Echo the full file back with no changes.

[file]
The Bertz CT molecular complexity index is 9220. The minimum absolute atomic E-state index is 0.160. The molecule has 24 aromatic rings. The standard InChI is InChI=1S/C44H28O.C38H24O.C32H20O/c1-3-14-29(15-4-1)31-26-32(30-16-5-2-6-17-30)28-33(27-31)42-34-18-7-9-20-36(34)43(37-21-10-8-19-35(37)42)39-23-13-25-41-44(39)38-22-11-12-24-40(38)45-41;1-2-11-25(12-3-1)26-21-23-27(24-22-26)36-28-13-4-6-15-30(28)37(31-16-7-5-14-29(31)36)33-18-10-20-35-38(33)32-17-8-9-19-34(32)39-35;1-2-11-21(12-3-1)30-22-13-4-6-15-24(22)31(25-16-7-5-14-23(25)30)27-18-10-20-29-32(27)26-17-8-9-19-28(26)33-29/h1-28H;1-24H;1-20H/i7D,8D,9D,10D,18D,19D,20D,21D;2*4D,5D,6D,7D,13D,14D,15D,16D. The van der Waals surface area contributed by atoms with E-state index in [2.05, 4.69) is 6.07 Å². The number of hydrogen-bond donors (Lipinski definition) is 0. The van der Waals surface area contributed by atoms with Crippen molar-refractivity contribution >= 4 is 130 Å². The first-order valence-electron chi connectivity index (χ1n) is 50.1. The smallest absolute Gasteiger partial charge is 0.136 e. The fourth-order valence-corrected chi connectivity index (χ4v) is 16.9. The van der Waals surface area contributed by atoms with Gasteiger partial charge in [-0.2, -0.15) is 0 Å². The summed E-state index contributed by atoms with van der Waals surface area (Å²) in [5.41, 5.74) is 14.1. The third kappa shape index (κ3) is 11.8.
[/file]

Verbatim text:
The Bertz CT molecular complexity index is 9220. The minimum absolute atomic E-state index is 0.160. The molecule has 24 aromatic rings. The standard InChI is InChI=1S/C44H28O.C38H24O.C32H20O/c1-3-14-29(15-4-1)31-26-32(30-16-5-2-6-17-30)28-33(27-31)42-34-18-7-9-20-36(34)43(37-21-10-8-19-35(37)42)39-23-13-25-41-44(39)38-22-11-12-24-40(38)45-41;1-2-11-25(12-3-1)26-21-23-27(24-22-26)36-28-13-4-6-15-30(28)37(31-16-7-5-14-29(31)36)33-18-10-20-35-38(33)32-17-8-9-19-34(32)39-35;1-2-11-21(12-3-1)30-22-13-4-6-15-24(22)31(25-16-7-5-14-23(25)30)27-18-10-20-29-32(27)26-17-8-9-19-28(26)33-29/h1-28H;1-24H;1-20H/i7D,8D,9D,10D,18D,19D,20D,21D;2*4D,5D,6D,7D,13D,14D,15D,16D. The van der Waals surface area contributed by atoms with E-state index in [2.05, 4.69) is 6.07 Å². The number of hydrogen-bond donors (Lipinski definition) is 0. The van der Waals surface area contributed by atoms with Crippen molar-refractivity contribution >= 4 is 130 Å². The first-order valence-electron chi connectivity index (χ1n) is 50.1. The smallest absolute Gasteiger partial charge is 0.136 e. The fourth-order valence-corrected chi connectivity index (χ4v) is 16.9. The van der Waals surface area contributed by atoms with Gasteiger partial charge in [-0.2, -0.15) is 0 Å². The summed E-state index contributed by atoms with van der Waals surface area (Å²) in [5.41, 5.74) is 14.1. The third kappa shape index (κ3) is 11.8.